FIG. 5 is a ¾ view of an exemplary baby carrier comprising a seat flap 50 that does not have a baby pouch, in accordance with an embodiment of the present invention. In the present embodiment, seat flap 50 provides almost all the support for the baby, attaching at the bottom or back to shoulder straps 54 and a waistband 53. Additional straps 51 that connect to a crotch strap 52 and shoulder straps 54 take the place of the support usually provided by a baby pouch.

FIG. 6 is a ¾ view of an exemplary rigid frame baby carrier 61 comprising a seat flap 60, in accordance with an embodiment of the present invention. In the present embodiment, instead of a rigid framed seating platform as is typical with rigid frame baby carriers, baby carrier 61 comprises a flexible seat flap 60 that attaches with seat flap straps 62 to a backrest 63 of rigid frame baby carrier 61. The bottom edge of seat flap 60 is attached to rigid frame baby carrier 61 at the bottom of backrest 63. Seat flap 60 also comprises a crotch strap 64 that attaches to a shoulder harness 65 on rigid frame baby carrier 61. Those skilled in the art, in light of the present teachings, will readily recognize that existing rigid frame baby carriers may vary in construction and that embodiments of the present invention may be implemented to adapt to these variations in construction. For example the rigid frame baby carrier 61 could have a flexible baby pouch that secures the baby to the backrest 63 rather than the shoulder harness 65 illustrated in this embodiment. In this case the seat flap 60 could attach to points on the upper corners of the baby pouch similar to the way described in the preferred embodiment. As another example the backrest 63 could have side extensions that support the baby on the sides that the seat flap straps 62 could attach to.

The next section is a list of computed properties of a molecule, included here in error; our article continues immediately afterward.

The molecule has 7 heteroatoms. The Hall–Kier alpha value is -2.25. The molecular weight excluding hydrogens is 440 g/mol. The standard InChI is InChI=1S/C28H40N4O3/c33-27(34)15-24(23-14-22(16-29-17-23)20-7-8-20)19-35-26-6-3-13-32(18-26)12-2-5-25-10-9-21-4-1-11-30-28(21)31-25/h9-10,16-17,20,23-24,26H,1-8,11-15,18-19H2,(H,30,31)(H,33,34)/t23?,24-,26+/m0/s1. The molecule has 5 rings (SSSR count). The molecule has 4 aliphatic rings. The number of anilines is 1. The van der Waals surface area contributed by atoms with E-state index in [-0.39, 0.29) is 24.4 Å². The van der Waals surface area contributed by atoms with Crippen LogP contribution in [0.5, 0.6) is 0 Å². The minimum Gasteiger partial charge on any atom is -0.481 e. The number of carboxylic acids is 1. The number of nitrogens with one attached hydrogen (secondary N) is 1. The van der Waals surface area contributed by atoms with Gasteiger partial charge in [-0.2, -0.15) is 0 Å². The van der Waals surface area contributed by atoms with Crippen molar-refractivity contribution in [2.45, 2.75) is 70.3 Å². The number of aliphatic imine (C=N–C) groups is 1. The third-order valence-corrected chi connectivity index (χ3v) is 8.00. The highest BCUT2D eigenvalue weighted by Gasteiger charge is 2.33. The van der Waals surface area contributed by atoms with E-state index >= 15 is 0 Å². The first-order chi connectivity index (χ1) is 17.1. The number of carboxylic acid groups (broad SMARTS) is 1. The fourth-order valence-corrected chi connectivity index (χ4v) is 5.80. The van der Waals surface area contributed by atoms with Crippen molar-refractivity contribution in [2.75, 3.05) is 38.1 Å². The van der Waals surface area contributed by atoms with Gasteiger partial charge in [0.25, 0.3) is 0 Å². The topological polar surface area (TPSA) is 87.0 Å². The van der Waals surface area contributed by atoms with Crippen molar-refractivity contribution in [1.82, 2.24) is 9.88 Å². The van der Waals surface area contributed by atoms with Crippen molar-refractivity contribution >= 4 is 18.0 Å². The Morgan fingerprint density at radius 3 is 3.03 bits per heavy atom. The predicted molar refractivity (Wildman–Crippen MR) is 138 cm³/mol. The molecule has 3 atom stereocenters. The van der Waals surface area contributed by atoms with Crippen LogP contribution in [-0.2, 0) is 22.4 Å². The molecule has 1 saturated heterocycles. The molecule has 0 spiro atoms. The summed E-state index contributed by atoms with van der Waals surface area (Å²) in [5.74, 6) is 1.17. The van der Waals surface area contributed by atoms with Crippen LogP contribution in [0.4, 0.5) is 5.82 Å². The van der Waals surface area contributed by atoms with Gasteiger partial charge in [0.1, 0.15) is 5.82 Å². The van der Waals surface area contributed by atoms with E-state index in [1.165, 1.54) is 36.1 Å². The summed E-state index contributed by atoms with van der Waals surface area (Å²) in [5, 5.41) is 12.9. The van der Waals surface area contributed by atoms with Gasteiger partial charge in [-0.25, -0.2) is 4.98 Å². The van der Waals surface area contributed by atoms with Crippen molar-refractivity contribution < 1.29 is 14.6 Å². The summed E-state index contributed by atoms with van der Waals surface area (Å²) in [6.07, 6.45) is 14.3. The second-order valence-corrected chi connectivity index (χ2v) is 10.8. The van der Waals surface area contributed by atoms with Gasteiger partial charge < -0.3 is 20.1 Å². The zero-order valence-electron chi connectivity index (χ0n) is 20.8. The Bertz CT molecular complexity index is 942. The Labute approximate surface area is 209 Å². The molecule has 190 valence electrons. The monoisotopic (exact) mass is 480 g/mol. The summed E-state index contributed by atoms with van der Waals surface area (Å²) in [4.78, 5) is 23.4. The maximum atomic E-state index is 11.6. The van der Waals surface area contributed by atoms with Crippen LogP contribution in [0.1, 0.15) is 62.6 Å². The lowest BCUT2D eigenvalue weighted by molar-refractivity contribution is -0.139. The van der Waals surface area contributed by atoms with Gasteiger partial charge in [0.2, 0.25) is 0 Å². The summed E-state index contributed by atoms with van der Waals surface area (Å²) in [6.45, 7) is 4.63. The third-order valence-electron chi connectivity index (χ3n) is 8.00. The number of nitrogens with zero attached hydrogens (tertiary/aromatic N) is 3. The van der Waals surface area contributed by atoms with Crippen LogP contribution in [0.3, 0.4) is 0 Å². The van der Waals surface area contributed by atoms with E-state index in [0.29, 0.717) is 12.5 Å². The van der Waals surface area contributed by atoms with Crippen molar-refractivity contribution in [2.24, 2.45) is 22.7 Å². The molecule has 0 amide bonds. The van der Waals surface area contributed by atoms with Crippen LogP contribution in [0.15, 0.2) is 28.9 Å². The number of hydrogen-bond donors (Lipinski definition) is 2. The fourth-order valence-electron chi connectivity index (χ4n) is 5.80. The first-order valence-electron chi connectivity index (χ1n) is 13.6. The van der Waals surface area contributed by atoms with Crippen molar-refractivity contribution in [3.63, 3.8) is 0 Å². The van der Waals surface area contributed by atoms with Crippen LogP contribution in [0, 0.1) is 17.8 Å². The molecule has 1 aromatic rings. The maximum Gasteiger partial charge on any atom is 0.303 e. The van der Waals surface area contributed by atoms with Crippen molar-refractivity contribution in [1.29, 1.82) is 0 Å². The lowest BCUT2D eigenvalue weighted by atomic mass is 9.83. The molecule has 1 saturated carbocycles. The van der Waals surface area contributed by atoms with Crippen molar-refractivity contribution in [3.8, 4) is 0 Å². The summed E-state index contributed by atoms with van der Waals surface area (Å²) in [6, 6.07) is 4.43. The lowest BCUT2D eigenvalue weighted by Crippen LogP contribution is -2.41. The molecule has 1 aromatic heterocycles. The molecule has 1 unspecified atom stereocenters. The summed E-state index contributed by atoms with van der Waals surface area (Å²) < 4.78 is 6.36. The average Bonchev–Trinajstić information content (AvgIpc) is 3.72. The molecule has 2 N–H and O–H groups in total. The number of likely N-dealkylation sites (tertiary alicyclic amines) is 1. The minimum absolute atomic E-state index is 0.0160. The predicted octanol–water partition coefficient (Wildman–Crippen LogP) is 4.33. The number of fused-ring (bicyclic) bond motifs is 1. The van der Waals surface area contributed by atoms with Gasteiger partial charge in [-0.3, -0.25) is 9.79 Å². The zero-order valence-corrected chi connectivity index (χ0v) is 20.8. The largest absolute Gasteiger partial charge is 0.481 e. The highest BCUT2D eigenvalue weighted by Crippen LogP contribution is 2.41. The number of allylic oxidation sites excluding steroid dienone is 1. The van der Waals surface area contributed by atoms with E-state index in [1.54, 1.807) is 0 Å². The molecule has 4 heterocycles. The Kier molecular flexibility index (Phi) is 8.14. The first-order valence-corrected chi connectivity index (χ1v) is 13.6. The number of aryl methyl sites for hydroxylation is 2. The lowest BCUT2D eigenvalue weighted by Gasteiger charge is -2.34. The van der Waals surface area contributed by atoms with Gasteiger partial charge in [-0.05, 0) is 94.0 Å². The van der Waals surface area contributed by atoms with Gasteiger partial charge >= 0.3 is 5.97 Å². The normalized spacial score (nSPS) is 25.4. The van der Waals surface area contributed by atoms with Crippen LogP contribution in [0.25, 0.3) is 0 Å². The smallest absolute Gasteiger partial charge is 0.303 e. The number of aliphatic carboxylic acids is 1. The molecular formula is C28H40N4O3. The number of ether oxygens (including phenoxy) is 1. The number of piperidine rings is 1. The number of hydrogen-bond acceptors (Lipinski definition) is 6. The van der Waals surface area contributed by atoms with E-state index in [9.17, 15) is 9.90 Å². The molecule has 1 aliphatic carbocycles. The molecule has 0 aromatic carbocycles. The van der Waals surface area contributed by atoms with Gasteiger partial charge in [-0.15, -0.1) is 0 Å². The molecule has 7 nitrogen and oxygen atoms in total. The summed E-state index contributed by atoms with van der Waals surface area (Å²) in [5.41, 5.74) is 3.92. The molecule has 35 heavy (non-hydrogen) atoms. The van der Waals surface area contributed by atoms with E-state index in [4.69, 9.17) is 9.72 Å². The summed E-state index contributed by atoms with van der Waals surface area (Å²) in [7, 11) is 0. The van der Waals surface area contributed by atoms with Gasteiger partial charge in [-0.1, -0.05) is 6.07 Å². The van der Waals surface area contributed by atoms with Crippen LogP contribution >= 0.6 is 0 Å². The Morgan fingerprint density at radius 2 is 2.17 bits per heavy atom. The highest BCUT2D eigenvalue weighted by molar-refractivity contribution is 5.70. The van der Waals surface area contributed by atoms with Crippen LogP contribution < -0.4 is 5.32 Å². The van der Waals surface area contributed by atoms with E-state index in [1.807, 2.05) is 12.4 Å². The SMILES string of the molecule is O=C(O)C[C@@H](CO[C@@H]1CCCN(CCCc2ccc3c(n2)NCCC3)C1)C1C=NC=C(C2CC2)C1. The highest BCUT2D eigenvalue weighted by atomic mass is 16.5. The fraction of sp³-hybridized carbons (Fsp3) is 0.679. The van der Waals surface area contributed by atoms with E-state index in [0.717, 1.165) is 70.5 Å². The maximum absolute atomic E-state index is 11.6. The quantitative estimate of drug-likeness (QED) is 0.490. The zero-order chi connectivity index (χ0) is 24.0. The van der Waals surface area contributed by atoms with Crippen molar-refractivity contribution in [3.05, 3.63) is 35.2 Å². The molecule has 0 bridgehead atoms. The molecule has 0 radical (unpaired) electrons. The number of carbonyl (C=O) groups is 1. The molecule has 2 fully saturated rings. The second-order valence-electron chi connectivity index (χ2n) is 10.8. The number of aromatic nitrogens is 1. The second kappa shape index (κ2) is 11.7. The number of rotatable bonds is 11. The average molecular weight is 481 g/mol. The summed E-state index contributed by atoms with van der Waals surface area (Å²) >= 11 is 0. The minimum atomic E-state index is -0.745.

FIG. 7 is a ¾ view of an exemplary wrap style baby carrier 71 with a seat flap 70 in a front carry facing-out position, in accordance with an embodiment of the present invention. Wrap-style baby carrier 71 is basically a long piece of fabric that wraps the baby securely to the caregiver's body in a variety of positions. In the front carry facing-out position, the baby's thighs are not typically supported well. However, as shown in the present embodiment, seat flap 70 may attach with seat flap straps 72 to the material of wrap style baby carrier 71 with fasteners such as, but not limited to, clips, hook and loop fasteners or snaps near the caregiver's armpits. The bottom edge of seat flap 70 may attach to the material behind the baby's buttocks with fasteners such as, but not limited to, clips, snaps, hook and loop fasteners, etc.

FIG. 8 illustrates another alternate embodiment of the present invention directed to a soft-structured baby carrier with a seat flap comprising a seat flap 80 that fastens to the top edge of the waistband 81. The narrow crotch region 83 of the baby pouch 82 is attached to the center of the seat flap 80 either permanently or with adjustable connectors. Shoulder straps 86 connect to the top edge of the baby pouch 82. The seat flap straps 84 attach to the upper region 85 of the baby carrier. The seat flap 80 also comprises a crotch strap 87 that attaches to the center 88 of the baby pouch 82.

FIGS. 9A and 9B illustrate an exemplary baby carrier with a seat flap in use with a baby in multiple carrying positions, in accordance with an embodiment of the present invention. FIG. 9A is a ¾ view of the baby carrier being worn by a caregiver with the baby in a front carry facing-in position. FIG. 9B is a ¾ view of the baby carrier being worn by the caregiver with the baby in a front carry facing-out position.

FIG. 9A is a ¾ view of an exemplary baby carrier comprising a seat flap 91 that attaches to the upper part of the baby carrier along the length of the top edge 92 of the seat flap 91. In the present embodiment, the top edge 92 of the seat flap 91 attaches to the main body 94 of the baby carrier along the length of the top edge 92 with a zipper 93. In other embodiments, other suitable attachment means may be used. The baby faces into the caregiver's body when the top edge of the seat flap is attached to the upper portion of the baby carrier.